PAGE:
Leveraging RegTech to Eliminate Conduct Risk Blind Spots

Conduct risk is a form of business risk that refers to potential misconduct of individuals associated with a firm, including employees, third-party vendors, customers or agents interacting with the firm.
Conduct risk is typically associated with human misbehavior, unlike many other forms of business risk, such as a major network outage caused by systemic failure. Conduct risk poses a growing threat to companies across industries and jurisdictions because regulators are increasingly holding senior managers accountable for the actions of individuals associated with a firm.
Regulators are making conduct risk a top examination and enforcement priority. For instance, U.S. Securities and Exchange Commission (SEC) Rule 204A-1 under the Advisers Act (the “Code of Ethics Rule”), which requires registrants to establish a standard of business conduct of all supervised persons, was one of the top areas of deficiency the agency identified in 2017. The U.K. Financial Conduct Authority (FCA) is now expanding its Senior Managers and Certification Regime (SMCR) to hold more individuals across a broader base of financial institutions accountable for their conduct.
Areas of conduct risk that most commonly occur include conflicts of interest, such as improper trading or incentive practices. The forms of misconduct that are most harmful to a firm include deliberate malfeasance, repeated infractions, or isolated breaches coupled with aggravating factors, such as injury. In some cases, a breach entails collusion among perpetrators across enterprise bounds, such as an employee working with a third-party to induce a transaction, or the sharing of material non-public information (MNPI) in advance of a transaction.
To be sure, most employees try earnestly to adhere to their organization’s conduct policies. But it takes just one unexpected infraction to damage a company’s brand and bottom line—sometimes irreparably. On top of the harm to individuals, the impact of a conduct breach can be exponentially compounded by financial and other penalties, reputational harm and regulatory sanctions.
To avoid increasingly costly fines and censure, many firms rely on compliance professionals to develop and manage codes of conduct for related entities. The most common examples are Employee Code of Ethics (often also referred to as Conduct Policies or Code of Conduct) and Supplier Code of Conduct. Qualified compliance professionals have the expertise to keep policies, procedures and documentation current as rules and regulations change. But they typically lack the technical skills needed to manage systems and data, which are an indispensable means of breaking organizational silos to connect people, processes and policies.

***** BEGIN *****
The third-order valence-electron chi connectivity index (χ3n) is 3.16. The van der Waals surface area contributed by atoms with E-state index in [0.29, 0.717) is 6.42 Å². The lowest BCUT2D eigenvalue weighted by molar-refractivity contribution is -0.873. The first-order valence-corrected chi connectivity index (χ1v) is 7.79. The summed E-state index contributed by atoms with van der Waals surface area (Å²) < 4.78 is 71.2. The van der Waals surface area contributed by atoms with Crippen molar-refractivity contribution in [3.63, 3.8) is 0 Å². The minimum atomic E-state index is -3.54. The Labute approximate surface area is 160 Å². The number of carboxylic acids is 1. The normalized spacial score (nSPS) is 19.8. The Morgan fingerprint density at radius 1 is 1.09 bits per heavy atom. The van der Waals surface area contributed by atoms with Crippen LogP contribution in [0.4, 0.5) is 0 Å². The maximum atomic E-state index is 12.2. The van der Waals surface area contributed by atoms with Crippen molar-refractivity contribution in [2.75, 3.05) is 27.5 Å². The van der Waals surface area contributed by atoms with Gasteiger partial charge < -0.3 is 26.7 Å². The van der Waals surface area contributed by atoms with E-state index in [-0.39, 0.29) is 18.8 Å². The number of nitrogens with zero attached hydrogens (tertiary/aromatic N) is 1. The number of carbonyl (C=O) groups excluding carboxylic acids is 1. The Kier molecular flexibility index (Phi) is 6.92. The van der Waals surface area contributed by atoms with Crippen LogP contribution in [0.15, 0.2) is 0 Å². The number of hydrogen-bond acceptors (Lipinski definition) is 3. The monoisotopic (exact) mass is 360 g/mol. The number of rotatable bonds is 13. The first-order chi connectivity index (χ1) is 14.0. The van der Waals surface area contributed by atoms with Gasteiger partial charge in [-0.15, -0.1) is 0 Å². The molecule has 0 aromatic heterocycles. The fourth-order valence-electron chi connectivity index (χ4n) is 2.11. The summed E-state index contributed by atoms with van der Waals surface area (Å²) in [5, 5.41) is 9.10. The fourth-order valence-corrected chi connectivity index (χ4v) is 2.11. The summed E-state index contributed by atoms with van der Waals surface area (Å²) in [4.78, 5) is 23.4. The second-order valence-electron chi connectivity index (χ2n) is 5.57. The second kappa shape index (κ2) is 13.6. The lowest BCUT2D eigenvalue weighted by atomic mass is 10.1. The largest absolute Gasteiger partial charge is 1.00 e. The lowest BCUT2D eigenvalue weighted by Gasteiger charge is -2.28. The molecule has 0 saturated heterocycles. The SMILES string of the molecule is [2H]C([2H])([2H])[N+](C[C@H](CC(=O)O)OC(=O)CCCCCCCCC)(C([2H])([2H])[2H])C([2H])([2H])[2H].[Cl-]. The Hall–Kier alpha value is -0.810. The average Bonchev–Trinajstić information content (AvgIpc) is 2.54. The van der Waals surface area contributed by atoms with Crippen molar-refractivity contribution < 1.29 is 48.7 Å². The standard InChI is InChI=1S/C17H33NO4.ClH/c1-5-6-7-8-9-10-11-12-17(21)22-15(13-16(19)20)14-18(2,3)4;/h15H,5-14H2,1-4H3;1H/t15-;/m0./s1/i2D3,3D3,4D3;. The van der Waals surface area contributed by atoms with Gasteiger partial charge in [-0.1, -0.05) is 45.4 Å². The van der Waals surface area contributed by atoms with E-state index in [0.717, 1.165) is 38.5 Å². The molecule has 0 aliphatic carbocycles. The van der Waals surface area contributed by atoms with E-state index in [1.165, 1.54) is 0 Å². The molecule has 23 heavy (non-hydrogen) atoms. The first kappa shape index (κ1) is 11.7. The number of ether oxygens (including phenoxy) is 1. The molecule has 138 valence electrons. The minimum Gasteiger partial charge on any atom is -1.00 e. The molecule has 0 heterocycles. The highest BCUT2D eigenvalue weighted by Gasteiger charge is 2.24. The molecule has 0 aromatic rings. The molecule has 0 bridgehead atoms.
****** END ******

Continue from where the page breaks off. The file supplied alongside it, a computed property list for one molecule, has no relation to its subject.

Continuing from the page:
Moreover, it is simply not possible for compliance professionals to be privy to each and every business interaction. The compliance and senior management teams must rely on the “tone from the middle,” that critical middle layer of executive management that interacts directly with supervised persons. Furthermore, there often are blind spots across physically dispersed management teams or teams that operate differently from one another, especially insular teams that operate separately from others in the organization.
Indeed, especially in mid-tier and large companies, the left hand often does not know what the right hand is doing. For instance, an employee might be planning to give a gift to an executive at a company that, unbeknownst to the employee, is an acquisition target. A gift that would otherwise be an acceptable form of business courtesy could thus be considered a form of bribery post-merger.
To avoid increasingly costly fines and censure, a growing number of firms are using software to better manage conduct risk. Such solutions help firms track and monitor conduct-related compliance process flows, with a centralized command control dashboard, behavioral risk scoring, document management, reporting, alerts as well as comprehensive approvals processing.
Conduct risk management systems demonstrate to regulators that a company is serious about monitoring its supervised persons, and can be used in defense of a conduct breach—which can occur in even the most thoughtfully safeguarded organizations.
However, such systems are only as good as the data that nourishes them.
The moment a compliance procedure is introduced is the optimal time to define the data needed to monitor the procedure, and how it can be systematically mapped to monitorable controls before committing to the procedure. But it’s never too late to centralize and cross-reference data to eliminate conduct risk blind spots—even data in distributed data stores.
Automating process flows with relevant conduct data not only mitigates risk but offers a host of operational benefits. For instance, it reduces the manpower needed to manage compliance while tempering the impact of employee turnover.
When data and systems are configured to cross-reference the actions of supervised persons against a company’s policies and procedures, the supervisory and compliance teams can instantly view and share conduct risk insight even as compliance professionals come and go over time.
Without the ability to centrally manage conduct risk data, even leading firms that pride themselves on promoting cultures of compliance can easily overlook misconduct that could have been curtailed. Conversely, centralizing and cross-referencing conduct risk data enables firms to empower people and processes with richer, more sophisticated tools to better manage compliance.